Originally Published in Salon
Gary M. Kramer - December 8, 2020
Filmmaker Ekwa Msangi spoke to Salon about changing identities, African dance, and tiny NY apartments
The film shows how each character individually adjusts to this new life together after so long apart. Walter, who drives a cab, still tries to find ways to see his mistress, Linda (Nana Mensah). Sylvia attends school and hopes to participate in a step contest as she loves to dance — despite the disapproval of her mother. Esther, who is devout, struggles with her faith and her family.
Msangi shows how each character changes over the course of the story, and her prismatic approach provides revealing details that illuminate the commonality of the characters. The filmmaker recently chatted via Zoom with Salon about "Farewell Amor."
I like how Esther and Sylvia both have one foot in the new land and one foot in their homeland, as they navigate a new life in America. What prompted you to tell this immigrant story?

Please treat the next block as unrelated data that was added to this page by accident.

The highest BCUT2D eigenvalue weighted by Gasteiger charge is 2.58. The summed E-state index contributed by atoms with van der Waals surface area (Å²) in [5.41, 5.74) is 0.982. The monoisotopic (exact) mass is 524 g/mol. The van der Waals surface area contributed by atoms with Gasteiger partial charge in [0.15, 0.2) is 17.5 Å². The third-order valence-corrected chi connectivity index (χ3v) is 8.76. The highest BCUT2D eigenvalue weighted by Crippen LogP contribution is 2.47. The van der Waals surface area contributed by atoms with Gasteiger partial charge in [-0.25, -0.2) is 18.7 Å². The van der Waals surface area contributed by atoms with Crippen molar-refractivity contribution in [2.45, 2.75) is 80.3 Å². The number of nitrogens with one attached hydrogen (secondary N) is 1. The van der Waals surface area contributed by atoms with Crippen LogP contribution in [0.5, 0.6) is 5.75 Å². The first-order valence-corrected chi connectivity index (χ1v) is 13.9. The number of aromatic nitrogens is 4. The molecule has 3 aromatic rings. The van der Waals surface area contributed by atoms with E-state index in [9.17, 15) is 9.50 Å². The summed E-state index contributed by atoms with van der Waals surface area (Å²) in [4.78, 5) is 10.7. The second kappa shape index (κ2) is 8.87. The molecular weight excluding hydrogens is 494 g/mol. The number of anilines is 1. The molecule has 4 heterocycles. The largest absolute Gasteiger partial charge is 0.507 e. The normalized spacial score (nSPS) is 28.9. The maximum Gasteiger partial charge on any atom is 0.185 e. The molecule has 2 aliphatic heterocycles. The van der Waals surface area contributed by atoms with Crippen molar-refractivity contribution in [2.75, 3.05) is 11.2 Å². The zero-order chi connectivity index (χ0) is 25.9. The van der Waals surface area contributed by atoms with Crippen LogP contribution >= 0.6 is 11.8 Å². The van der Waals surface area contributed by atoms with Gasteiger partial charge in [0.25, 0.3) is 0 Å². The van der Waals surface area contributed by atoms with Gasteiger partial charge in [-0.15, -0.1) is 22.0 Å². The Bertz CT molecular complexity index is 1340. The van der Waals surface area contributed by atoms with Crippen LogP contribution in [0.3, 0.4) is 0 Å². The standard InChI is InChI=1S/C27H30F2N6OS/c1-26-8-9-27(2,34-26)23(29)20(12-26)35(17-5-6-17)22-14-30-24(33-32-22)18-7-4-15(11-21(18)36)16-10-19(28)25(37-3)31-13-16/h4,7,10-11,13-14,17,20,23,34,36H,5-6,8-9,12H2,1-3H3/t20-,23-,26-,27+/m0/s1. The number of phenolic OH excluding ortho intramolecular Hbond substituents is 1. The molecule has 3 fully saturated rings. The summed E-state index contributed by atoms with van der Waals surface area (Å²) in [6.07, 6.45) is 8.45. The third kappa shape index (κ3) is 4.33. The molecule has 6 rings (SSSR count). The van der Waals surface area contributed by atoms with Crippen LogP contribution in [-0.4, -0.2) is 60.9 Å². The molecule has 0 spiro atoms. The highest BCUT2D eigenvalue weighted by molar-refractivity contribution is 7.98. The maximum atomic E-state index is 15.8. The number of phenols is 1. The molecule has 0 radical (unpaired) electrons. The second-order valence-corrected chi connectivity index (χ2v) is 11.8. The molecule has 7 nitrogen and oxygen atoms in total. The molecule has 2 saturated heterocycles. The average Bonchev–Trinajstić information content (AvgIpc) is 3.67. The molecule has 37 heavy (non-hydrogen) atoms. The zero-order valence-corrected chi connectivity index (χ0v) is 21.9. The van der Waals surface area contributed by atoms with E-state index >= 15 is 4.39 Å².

I'm an immigrant, and I live in Brooklyn, so I'm surrounded by immigrants. I have rarely seen immigrant stories about the Africans that live in New York. I wanted to make space for that. I was inspired by my aunt and uncle, who are were married in Tanzania in the mid-'90s. My uncle got a student visa to come to the U.S., and he had every intention of bringing his wife and 5-month-old right behind them. But to this day, they have been stuck in an endless cycle of visa applications and rejections. Watching the way that it has changed them as individuals and changed the family in general. I was inspired by the [idea] – What if the visa was no longer an issue, and Auntie and cousin were able to come? Where does one begin after so many years apart? How do you repair a relationship like that?